Daniel Deronda, the final novel published by George Eliot, was also her most controversial. Most of Eliot’s prior novels dealt largely with provincial English life but in her final novel Eliot introduced a storyline for which she was both praised and disparaged. The novel deals not only with the coming of age of Gwendolyn Harleth, a young English woman, but also with Daniel Deronda’s discovery of his Jewish identity. Through characters like Mirah and Mordecai Cohen, Eliot depicts Jewish cultural identity in the Victorian period. Reaction to Daniel Deronda exposes the deeply embedded anti-semitism of the period. The story follows the tow main characters over the course of several years as they struggle with their own self discovery.
The novel’s primary female character, Gwendolyn, is an essentially aloof figure that resists any genuine emotional connection. She enters into a union with Grandcourt in hopes of advancing herself socially but the resulting marriage is disastrous. Deronda, after saving young Mirah from suicide, is drawn into a Judaic community. Deronda eventually discovers his Jewish heritage and marries Mirah. The two move to Palestine in hopes of helping to establish a Jewish homeland there.
Eliot was not ignorant of the risks she ran in writing a novel that placed a minority culture at its center. In a letter to Harriet Beecher Stowe Eliot described her aims in writing Daniel Deronda this way:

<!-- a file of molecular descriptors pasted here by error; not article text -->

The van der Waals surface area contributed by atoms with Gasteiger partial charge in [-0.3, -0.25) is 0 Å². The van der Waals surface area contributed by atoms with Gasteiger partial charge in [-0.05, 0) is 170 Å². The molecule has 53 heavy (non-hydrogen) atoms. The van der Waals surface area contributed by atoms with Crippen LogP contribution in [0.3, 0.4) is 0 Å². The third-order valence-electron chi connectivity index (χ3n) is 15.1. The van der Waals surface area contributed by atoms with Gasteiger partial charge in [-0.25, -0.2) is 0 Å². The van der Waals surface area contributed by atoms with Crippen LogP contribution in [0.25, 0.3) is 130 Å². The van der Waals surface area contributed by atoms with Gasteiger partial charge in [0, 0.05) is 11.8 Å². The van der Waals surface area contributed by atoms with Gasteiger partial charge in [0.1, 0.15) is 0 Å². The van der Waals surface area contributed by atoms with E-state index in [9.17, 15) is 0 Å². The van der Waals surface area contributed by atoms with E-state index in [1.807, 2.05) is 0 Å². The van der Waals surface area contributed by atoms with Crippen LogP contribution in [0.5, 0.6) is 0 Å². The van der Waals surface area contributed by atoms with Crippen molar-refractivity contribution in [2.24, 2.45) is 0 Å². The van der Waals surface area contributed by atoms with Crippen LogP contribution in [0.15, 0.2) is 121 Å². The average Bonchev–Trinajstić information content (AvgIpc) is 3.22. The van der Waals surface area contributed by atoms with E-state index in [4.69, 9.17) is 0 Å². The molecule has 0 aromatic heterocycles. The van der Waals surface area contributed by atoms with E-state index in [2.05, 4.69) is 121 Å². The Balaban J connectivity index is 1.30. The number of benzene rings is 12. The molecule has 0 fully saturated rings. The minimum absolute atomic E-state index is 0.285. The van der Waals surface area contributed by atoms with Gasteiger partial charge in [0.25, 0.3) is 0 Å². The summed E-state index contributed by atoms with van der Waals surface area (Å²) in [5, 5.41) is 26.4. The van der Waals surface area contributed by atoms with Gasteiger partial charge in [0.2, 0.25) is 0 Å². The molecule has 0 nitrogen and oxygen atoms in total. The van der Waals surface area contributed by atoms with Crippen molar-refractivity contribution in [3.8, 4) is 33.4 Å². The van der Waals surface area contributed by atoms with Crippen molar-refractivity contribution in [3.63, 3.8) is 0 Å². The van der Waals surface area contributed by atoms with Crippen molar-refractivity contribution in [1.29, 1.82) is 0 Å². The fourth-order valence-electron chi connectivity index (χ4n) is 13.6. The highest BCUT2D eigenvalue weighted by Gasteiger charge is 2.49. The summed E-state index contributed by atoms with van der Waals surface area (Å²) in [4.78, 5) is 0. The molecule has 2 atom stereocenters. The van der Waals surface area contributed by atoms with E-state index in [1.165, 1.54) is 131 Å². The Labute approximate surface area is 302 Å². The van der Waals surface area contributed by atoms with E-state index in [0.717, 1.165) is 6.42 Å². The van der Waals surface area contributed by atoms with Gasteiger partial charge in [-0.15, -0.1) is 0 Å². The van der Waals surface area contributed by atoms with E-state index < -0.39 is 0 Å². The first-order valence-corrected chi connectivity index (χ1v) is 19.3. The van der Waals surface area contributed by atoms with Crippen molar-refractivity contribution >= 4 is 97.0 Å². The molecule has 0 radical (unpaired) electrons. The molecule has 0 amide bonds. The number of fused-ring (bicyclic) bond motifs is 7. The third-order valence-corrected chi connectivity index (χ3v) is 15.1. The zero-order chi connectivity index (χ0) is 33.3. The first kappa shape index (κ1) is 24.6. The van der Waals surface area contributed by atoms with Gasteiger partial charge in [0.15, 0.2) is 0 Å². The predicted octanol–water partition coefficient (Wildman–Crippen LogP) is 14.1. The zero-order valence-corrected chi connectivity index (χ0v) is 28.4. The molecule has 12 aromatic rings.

There is nothing I should care more to do, if it
Were possible than to rouse the imagination of
Men and women to a vision of human claims in
Those races of their fellow men who diff...
... middle of paper ...
... a November 1876 letter to John Blackwood:
This is what I wanted to do- to widen the English vision
a little in that direction and let in a little conscience and
refinement. I expected to excite more resistance of feeling
than I have seen the signs of, but I did what I chose to do-
not so well as I should have like to do it, but as well as I
could.(qtd. in Haight, 304)
Ashton, Rosemary. George Eliot; A Life. New York: Penguin, 1996.
Cave,Terence. Introduction. Daniel Deronda. By George Eliot. London: Penguin,1995. ix-xxxiii.
Haight, Gordon. Ed. The George Eliot Letters Volume VI. London:Yale Univ.Press, 1955.
Karl, Frederick R. George Eliot; Voice of a Century. New York: Norton & Co., 1995.
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